2-year Treasury note yield slides below 200-day moving average as stocks plunge


Treasury prices rose, pushing yields sharply lower, on Monday to start off the holiday-truncated week as investors jumped into the perceived safety of government paper after stocks slumped on political developments emanating from out of Washington.

Reports said President Donald Trump had mooted firing Federal Reserve Chairman Jerome Powell, and that Treasury Secretary Steven Mnuchin had convened a call with U.S. bank CEOs about market liquidity.

The 2-year Treasury note yield

TMUBMUSD02Y, -3.02%

 slumped 8.2 basis points to 2.740%, a 5-month low. The short-dated maturity fell below its 200-day moving average at 2.612%. Moving averages are regarded by market technicians as measures of an asset’s bullish and bearish momentum. Falling below the charting level may have added fuel to the 2-year’s slide on Monday’s session.

The 10-year Treasury note yield

TMUBMUSD10Y, -1.51%

 slipped 5.2 basis points to 2.740%, a more than 8-month low, while the 30-year bond yield

TMUBMUSD30Y, -1.16%

 slipped 2.9 basis points to 2.996%, a four-month low.

Bond prices move in the opposite direction of yields.

Fixed-income markets closed at 2 p.m. Eastern on Monday a day before Christmas, on the recommendation of the Securities Industry and Financial Markets Association. Major equity and bond markets will be closed on Christmas Tuesday.

Coloring trading sentiment on the day were reports that President Donald Trump discussed firing Fed boss Powell after the most recent rate increase by the central bank, though officials denied that the president had threatened to oust the Fed’s No. 1. Trump tweeted that the only problem for the U.S. economy now was the central bank, following up on previous tweets stating that the Fed’s quarter percentage point hike in December was a mistake.

It isn’t clear if Trump has legal authority to fire Powell under the Federal Reserve Act, and whether he could garner support from Congress to push for his ouster.

“If Trump tries to remove Powell, it could throw the financial markets into deep chaos that makes the current market turmoil look tame,” wrote Kathy Bostjancic, head U.S. financial markets economist at Oxford Economics.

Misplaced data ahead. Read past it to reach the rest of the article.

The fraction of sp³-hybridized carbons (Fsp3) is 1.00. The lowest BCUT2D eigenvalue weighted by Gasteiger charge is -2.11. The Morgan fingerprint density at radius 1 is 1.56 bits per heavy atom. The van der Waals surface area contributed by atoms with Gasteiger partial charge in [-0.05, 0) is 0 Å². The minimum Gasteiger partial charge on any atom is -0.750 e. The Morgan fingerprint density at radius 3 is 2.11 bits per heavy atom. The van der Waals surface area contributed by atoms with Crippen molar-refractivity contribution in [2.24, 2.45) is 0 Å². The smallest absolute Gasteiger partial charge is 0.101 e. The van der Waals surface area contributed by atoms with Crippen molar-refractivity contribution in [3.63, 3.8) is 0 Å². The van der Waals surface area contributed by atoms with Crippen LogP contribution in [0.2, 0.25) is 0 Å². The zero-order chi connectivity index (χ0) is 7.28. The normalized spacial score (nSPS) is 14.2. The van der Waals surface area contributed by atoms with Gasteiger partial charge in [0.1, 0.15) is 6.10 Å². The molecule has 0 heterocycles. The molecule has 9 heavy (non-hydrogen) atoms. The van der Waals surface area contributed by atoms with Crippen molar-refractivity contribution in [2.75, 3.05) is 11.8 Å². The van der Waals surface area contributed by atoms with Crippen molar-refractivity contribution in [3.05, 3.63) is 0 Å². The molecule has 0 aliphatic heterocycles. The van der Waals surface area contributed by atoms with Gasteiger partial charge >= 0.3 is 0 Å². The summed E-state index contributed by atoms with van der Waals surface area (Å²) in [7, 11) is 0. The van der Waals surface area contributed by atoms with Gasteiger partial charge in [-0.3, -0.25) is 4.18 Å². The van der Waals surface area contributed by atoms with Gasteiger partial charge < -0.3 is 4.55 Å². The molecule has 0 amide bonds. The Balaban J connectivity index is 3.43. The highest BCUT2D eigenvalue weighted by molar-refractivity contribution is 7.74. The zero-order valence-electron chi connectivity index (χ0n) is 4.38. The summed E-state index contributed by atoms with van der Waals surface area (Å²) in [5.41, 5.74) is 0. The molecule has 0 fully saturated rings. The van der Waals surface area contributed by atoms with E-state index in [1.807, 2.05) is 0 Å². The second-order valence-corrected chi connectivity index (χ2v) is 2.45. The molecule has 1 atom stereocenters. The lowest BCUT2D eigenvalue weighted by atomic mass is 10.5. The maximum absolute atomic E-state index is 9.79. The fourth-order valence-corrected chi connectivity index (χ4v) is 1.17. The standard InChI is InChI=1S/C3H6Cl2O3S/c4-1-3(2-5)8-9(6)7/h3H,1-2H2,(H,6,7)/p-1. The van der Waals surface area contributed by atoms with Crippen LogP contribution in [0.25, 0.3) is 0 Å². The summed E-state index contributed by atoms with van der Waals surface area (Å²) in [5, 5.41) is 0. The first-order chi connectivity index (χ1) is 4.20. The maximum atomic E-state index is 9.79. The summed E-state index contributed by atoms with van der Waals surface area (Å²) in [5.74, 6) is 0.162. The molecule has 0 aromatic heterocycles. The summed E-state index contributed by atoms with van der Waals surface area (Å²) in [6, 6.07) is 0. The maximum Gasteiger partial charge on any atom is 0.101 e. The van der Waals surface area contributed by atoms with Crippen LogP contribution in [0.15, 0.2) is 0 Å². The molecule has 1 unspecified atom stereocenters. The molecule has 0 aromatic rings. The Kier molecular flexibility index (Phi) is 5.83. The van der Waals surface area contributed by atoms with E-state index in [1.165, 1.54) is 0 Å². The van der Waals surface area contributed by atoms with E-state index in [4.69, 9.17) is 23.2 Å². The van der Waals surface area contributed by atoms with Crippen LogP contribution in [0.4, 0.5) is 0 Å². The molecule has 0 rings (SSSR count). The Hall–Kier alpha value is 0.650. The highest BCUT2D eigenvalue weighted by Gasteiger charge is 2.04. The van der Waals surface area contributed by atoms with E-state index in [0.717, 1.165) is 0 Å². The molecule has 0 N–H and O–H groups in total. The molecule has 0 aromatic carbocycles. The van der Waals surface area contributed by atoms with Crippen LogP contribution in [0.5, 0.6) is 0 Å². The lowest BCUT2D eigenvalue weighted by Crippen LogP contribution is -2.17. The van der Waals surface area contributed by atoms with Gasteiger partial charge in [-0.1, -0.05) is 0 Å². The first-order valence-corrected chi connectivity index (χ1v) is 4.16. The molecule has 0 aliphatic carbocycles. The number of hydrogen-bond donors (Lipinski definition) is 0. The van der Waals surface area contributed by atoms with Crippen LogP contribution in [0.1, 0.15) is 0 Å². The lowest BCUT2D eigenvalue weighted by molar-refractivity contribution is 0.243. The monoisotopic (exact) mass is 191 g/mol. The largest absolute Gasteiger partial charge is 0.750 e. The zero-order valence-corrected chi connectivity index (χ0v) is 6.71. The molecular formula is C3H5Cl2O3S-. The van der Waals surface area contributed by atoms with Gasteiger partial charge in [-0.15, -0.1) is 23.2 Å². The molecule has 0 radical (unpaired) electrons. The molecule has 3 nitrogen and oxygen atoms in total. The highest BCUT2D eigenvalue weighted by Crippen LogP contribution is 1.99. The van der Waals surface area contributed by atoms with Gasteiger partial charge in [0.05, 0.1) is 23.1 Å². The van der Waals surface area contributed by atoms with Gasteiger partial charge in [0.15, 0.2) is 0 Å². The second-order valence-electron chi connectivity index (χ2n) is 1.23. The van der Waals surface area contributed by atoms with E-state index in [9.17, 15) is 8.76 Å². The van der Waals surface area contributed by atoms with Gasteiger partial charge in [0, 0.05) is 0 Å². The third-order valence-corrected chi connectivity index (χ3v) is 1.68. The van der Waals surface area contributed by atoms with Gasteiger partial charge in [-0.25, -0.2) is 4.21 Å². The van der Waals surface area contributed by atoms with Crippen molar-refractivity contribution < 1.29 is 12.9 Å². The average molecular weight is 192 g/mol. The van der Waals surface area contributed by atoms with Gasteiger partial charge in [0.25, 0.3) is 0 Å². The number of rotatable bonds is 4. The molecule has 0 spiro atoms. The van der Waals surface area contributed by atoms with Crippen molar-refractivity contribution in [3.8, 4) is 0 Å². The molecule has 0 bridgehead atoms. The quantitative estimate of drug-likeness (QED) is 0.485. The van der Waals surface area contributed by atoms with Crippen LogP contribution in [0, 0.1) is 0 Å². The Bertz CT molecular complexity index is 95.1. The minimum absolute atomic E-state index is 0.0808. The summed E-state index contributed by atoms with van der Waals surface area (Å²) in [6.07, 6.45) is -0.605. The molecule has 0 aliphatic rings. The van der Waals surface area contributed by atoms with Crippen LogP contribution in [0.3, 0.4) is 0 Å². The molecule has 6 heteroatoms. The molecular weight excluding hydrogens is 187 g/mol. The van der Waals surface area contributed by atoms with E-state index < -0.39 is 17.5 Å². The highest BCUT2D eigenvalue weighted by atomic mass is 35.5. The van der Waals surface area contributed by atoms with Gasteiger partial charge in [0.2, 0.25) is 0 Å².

Investors bought up Treasurys to take shelter from the worst stock market selloff on Christmas Eve ever. The S&P 500

SPX, -2.71%

ended at its lowest level since April 2017, while the Dow Jones Industrial Average

DJIA, -2.91%

finished at its lowest since around September of 2017.

Mnuchin had called CEOs of banks to ensure there was adequate liquidity in financial markets. A senior Treasury official later told CNBC that the Treasury wasn’t worried about liquidity when Mnuchin made the calls.

Though, Mnuchin’s move appeared to be aimed at allaying investors’ concerns over the recent downdraft in stocks, some said it may have backfired and ended up heightening market jitters as previous efforts to confirm sufficient liquidity among the nation’s financial institutions recalled the 2008 financial crisis.

“At some point, the constant White House messaging on the Fed could outweigh markets’ positive sentiment on any decision by the Fed to pause sometime in the first quarter,” said Jim Vogel, an interest-rate strategist for FTN Financial, in a Monday note.

See: Treasury Department’s odd attempt to reassure investors may have just backfired

Adding to the bearish sentiment from Washington, the federal government is mired in a partial government shutdown after Trump refused to sign a short-term budget extension. White House budget director Mick Mulvaney said the shutdown could last into 2019, in a television interview with Fox News.

Source : MTV